I have yet
to find the time to sit down and write a thorough response to Dan Corjescu’s
last piece “On the Metaphysics of Revolution”, which was, to my mind, a gross
misinterpretation of Socrates in particular and on the evolution of
revolutionary thought in philosophy in general.
However, on the appearance of this, his second piece, I promised myself
I would make sure I find the time in the near future to do so.
I felt compelled to respond to Corjescu’s latest piece, “On the Persistence of Religion”.
This piece begins with the erroneous assumption that there is some great
disjuncture between the rational mind and the expression of emotions in general
and of anger in particular; that calmness and reason somehow walk hand in
hand. As I shall argue, this is not the
case. This is an invalid first
as we move from his axiom to his exemplification thereof, Richard Dawkins for
example, we find that it does not hold true.
Richard Dawkins can become very emotional when he talks about evolution. (And how Corjescu left Christopher Hutchins
out of his equation I don’t know.). He
has obviously never heard Richard Dawkins turn his fury on irrational religious
he blurs the lines between emotions and emotional appeal; even as he fails to
properly identify completely and properly, the appeal of religion. “After all, I thought emotional appeals are
for religious people?” Religion is to be
sure, based on emotional needs, but it also based on other things. We can say even and particularly of the
religion of Pagans, that there is an element of scientific thought involved as
Pagan religious beliefs, in particular those of the Greeks, were an attempt to
the piece de resistance, “Clearly, for some, personal history and psychological
trauma have a defining role to play in their world-view regarding religion (and
other matters as well).” This statement
clearly puts forth the argument that those who respond to his arguments with
anger and indignation have something wrong with them that is the result of the
way they have been raised or some “psychological trauma”. Therefore, their rage at religion (which in
no way allows that they should be labelled atheists but only, at best, antireligious), is PERSONAL and in no way
social or political in nature. It is the
result of some individual flaw and not a response to objective reality. Thus, Mr. Corjescu has committed the logical
sin of making an Ad Hominem argument
finally, the ultimate question – how does one define Reason? Are we to define
it according to the laws of Aristotle’s logic, predicated on either/or
individuation? In this case, one is
either rational or emotional, but never both?
Or in the logic of Heraclitus, Socrates, Hegel, and Marx, who all assert
that there is a unity between Reason and Feeling and one might add, Action
which is the Unity of both.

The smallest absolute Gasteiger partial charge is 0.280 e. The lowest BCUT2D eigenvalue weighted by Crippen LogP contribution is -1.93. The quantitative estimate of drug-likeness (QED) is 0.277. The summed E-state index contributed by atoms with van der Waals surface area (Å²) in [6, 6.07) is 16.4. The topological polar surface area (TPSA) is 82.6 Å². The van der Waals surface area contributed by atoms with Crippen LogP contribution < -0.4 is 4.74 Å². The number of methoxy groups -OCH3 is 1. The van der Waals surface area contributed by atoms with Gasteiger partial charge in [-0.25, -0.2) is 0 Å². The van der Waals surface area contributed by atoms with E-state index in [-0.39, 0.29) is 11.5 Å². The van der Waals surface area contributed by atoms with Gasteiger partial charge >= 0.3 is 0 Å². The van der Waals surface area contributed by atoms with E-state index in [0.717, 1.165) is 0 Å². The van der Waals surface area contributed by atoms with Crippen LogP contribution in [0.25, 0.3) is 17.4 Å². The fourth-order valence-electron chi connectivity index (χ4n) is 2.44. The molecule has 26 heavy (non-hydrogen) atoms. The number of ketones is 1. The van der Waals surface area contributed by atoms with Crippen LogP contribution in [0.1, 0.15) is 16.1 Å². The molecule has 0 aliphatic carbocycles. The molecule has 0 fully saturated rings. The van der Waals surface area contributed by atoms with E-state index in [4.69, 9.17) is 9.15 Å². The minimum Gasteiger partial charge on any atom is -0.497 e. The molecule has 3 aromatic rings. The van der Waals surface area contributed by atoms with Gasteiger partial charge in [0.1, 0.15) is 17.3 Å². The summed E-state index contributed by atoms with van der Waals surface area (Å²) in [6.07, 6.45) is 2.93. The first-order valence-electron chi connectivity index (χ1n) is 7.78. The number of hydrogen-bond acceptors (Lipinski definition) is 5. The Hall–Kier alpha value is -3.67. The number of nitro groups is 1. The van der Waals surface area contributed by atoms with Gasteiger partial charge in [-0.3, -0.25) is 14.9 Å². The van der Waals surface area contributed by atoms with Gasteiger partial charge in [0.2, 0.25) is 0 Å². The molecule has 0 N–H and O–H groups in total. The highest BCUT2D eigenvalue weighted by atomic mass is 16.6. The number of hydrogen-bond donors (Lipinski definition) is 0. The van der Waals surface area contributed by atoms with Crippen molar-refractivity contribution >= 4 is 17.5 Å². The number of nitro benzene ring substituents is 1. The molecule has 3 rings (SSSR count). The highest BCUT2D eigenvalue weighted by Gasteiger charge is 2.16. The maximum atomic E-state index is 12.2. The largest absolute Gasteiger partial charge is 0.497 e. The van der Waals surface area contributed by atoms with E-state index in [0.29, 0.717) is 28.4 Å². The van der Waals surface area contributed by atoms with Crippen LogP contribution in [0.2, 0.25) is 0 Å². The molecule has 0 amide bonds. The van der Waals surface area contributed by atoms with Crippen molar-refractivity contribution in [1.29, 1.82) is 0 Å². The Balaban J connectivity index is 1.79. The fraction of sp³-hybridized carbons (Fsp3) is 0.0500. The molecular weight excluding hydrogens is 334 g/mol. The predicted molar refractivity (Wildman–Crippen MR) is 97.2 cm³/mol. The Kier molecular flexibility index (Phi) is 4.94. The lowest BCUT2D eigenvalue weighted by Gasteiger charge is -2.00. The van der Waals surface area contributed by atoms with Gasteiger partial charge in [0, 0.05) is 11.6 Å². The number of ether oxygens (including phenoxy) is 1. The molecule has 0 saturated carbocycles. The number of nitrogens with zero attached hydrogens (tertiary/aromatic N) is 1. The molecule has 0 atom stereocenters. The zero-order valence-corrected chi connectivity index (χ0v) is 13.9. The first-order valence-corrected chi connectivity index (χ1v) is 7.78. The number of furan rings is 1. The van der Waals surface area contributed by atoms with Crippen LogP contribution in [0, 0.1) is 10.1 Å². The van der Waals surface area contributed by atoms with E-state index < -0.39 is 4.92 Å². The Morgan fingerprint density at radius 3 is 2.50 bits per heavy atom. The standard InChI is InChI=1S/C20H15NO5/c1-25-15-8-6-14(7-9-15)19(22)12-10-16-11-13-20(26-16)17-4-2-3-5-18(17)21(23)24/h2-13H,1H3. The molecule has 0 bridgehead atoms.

all, while there is the demand that scholars should base their arguments purely
on logic and reason and never fall prey to emotions and arguments based on
emotions, this ideal is difficult to achieve.
It is difficult to achieve because the separation between the real and
the rational does not exist. Or so says
Hegel, and I am every bit a Hegelian.
Accordingly, Reason is not a category of mind, nor the product of
logical laws, it is Ontological in nature; which is to say it corresponds to
the structure of reality, which is itself constantly changing. While for Hegel this change is the result of
the Creator realizing himself (I may or may not be a Hegelian in this respect),
it is through the actions of humans that that change occurs. Thus, it is important that human beings feel
that change must occur. Feeling may be
the lowest and poorest level of knowing, yet and still, it is the first and
essential mode. (Followed by Understanding and then by Reason). So too, as Hegel explains in his writings on
religion, Faith is the feeling that a Creator exists, but it is only in Reason
that we fully apprehend its existence.).
Thus, it is
that perfectly rational human beings feel as well as think what is right and
wrong in the world: they understand.
When rationally understands that the world is made up of “masters and
slaves” of one type or another one has two choices, either to accept or reject
that situation. The decision to reject
it is a judgement, and not one that can be separated from emotion. One must rage with righteous indignation
against the capitalist machine, against racial injustice, against the horrific
brutality directed towards women by patriarchy, against hunger, against
poverty, against all those things which prevent each and every human being from
being fully human, from realizing their potentials. And yes, against Religion with a capital R,
which has been responsible for such great human suffering; which has
accompanied and been the handmaiden of repressive regimes, and above all and
before all, which has, because it is based on faith and unfounded beliefs and
arguments, on dogma and mythological characters, is the enemy of Reason itself.
Article: Science Cannot Offer Us Values, Reasons to Live, Only
Religion and Philosophy Can Do That
Mary Metzger is a 74 year old semi retired
teacher. She did her undergraduate work at S.U.N.Y. Old Westbury and her
graduate work In Dialectics under Bertell Ollman at New York University..
Headline: Holier Than Thou: A Response
to Dan Corjescu’s “On the Persistence of Religion”